Individual plants of the decoction have previously been reported to inhibit (a) COX and lipoxygenase (5-LO) activities in rat peritoneal leukocytes [41], (b) NO production in LPS-induced murine macrophages [42], (c) in vivo and in vitro expression of TNFα in mice bearing concanavalin A-induced liver damages [43] and in Jurkat cells, respectively [44], and (d) NF-κB activation [45, 46]. However, all these studies used ethanolic extracts of the plant materials and not their aqueous extracts. The present study demonstrates for the first time that an aqueous extract of a polyherbal mixture comprised of the above plants also mediates potent anti-inflammatory activity.

During inflammation, lysosomal enzymes are released in to the cytosol, causing damage to the surrounding tissues, thereby triggering inflammation. Most of NSAIDS stabilize lysosomal membrane and inhibit the inflammatory process by restricting the release of lysosomal enzymes [47]. The findings of the present study demonstrated that the decoction is capable of stabilizing red-blood cell membrane against hypotonic stress, indicating its ability to prevent rupture or haemolysis of RBCs. Since there is a close similarity of the red-blood cell membrane (RBC) to the lysosomal membrane, protection against hypotonicity or heat-induced lysis of RBC is often extrapolated to stabilization of lysosomal membranes and used as a biochemical index of anti-inflammatory activity [47]. Previous studies have been shown that, flavonoids, triterpenoids, and most other secondary plant metabolites can exhibit analgesic and anti-inflammatory effects as a result of their membrane stabilizing actions [48, 49]. Since the decoction under study has been reported to contain flavonoids, it is not unreasonable to speculate that flavonoids may be one of possible chemical components responsible for the observed membrane stabilizing action.

An important finding of the present study is the ability of the decoction to inhibit NO production by rat peritoneal cells following exposure to carrageenan. NO is a free radical produced from L-arginine by nitric oxide synthases (NOSs) and plays a central role in inflammation [50]. Uncontrolled release of NO can cause inflammatory destruction of target tissue during an infection [51, 52]. Several compounds such as sesquiterpene lactone from Artemesia princes Pampan (Asteraceae), flavin 3,3′-digallate which is a polyphenol from black tea and resveratrol which is a naturally occurring flavanoid from grapes and grapefruits have also been shown to inhibit the inducible nitric oxiside synthase (iNOS) expression [53].

Migration or the infiltration of immune cells to the site of inflammation is an important process that takes place in an inflammatory response [54]. In the present study, carrageenan-induced rat peritonitis model [55] was used to assess the in vivo inhibitory effects of the decoction on immune cell infiltration. Results clearly indicate a significant inhibitory activity of the decoction on leucocyte migration.

TNF has a pivotal role in liver pathophysiology because it holds the capacity to induce both hepatocyte death and hepatocyte proliferation, depending on the status of the tissue [56]. Inhibition of TNF expression has been focused on as one of the possible mechanisms to counteract tumor progression [57]. Results of the present study demonstrate a significant inhibition of liver TNFα expression in mice that were (a) orally treated with the decoction and (b) injected with DEN and subsequently treated with the decoction. These findings suggest that the inhibition of TNFα expression and subsequent events resulting from TNFα activation may also be a mechanism by which the decoction mediates its anti-inflammatory action.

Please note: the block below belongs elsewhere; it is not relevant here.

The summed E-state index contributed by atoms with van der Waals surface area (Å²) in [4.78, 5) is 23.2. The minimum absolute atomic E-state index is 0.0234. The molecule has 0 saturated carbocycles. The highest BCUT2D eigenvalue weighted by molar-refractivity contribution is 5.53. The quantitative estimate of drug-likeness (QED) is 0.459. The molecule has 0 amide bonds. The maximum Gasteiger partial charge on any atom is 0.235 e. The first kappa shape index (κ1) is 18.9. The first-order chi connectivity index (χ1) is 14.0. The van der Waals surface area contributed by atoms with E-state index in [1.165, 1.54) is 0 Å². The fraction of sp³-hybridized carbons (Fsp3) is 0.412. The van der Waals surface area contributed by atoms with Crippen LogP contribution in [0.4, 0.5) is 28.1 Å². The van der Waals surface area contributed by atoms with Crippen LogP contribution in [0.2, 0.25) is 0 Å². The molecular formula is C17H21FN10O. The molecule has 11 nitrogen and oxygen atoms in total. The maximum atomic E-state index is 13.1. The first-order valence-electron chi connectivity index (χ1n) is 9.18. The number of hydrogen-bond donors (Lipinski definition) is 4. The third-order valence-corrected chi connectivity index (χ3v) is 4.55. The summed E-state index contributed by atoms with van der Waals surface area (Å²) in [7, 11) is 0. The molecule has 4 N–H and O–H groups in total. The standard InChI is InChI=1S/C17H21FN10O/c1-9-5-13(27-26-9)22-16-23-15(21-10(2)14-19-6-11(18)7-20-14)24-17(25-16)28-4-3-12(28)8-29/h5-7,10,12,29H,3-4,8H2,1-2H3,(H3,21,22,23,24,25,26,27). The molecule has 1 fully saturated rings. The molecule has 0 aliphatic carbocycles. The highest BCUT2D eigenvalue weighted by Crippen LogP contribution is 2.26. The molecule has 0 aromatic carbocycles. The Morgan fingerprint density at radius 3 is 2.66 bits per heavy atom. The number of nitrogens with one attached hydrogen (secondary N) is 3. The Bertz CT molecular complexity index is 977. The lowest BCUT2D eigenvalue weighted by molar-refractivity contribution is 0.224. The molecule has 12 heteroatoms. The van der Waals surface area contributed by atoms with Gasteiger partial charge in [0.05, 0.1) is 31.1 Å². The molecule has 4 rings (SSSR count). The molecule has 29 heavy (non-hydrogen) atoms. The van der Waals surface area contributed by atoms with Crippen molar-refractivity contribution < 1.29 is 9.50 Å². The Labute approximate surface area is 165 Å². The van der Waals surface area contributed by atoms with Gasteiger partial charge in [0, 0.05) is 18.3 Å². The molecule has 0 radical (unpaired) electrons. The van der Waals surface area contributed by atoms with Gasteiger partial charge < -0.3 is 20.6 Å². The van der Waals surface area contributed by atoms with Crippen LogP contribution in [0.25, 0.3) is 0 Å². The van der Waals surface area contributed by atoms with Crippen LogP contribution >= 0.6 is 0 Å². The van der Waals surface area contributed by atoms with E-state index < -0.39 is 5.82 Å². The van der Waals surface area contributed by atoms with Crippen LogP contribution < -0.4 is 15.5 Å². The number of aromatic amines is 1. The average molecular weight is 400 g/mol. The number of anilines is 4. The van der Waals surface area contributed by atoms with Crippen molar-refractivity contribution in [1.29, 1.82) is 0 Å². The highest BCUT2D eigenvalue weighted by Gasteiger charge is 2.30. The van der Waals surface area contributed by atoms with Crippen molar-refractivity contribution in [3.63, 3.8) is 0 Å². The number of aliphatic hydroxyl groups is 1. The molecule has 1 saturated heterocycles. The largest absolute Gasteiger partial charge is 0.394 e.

TNFα is one of the potent triggers for activating the transcription factor, nuclear factor kappa B (NF-κB) [58]. Upon activation, it upregulates the expression of NF-κB responsive genes [59]. Some of these genes code for cytokines (TNF, IL-1, IL-2, and IL-6), enzymes (inducible nitric oxide synthase, cyclooxygenase 2, and 5-lipoxygenase), and adhesion molecules (Intercellular Adhesion Molecule 1 and Vascular Cell Adhesion Molecule 1) [60] which are closely associated with cell proliferation, angiogenesis, metastasis, tumor promotion, inflammation, and suppression of apoptosis.

Many carcinogens, inflammatory agents, and tumor promoters have also been shown to activate NF-κB, and resulting tumors demonstrate misregulated NF-κB activity [61]. Therefore, agents capable of suppressing NF-κB activation have been subjected to intense study, anticipating therapeutic promise in tumor management. Results of the present study demonstrate a notable inhibition of hepatic NF-κB activity during chemically induced early hepatocarcinogenesis in C3H mice treated with the decoction. Further, it was observed that the decoction can inhibit the hepatic IKKβ activity. Therefore, the inhibition of NF-κB by the decoction could be due to inhibition of the TNF-dependent IKKβ activity. Such an effect would result in inhibition of NF-κB responsive downstream targets. In the present study, this was clearly indicated by the suppression of liver TNFα and IL-6 expression in response to oral decoction treatment. However, the effects of decoction on NF-κB activation could have been further supported by the assessment of (a) NF-κB phosphorylation and (b) downstream targets of NF-κB.

In summary, findings of the present study clearly indicate the presence of potent anti-inflammatory components in the decoction. Anti-inflammatory activity may therefore be one of the mechanisms by which the decoction comprised of Nigella sativa (seeds), Hemidesmus indicus (root), and Smilax glabra (rhizome) mediates its antihepatocarcinogenic activity.

Acknowledgments

Dr. N. Jayathilake is greatly appreciated for providing the formulation protocol for the preparation of the decoction. This work was supported by the University Research Grant (RP/03/04/01/2007), from University of Kelaniya, Sri Lanka.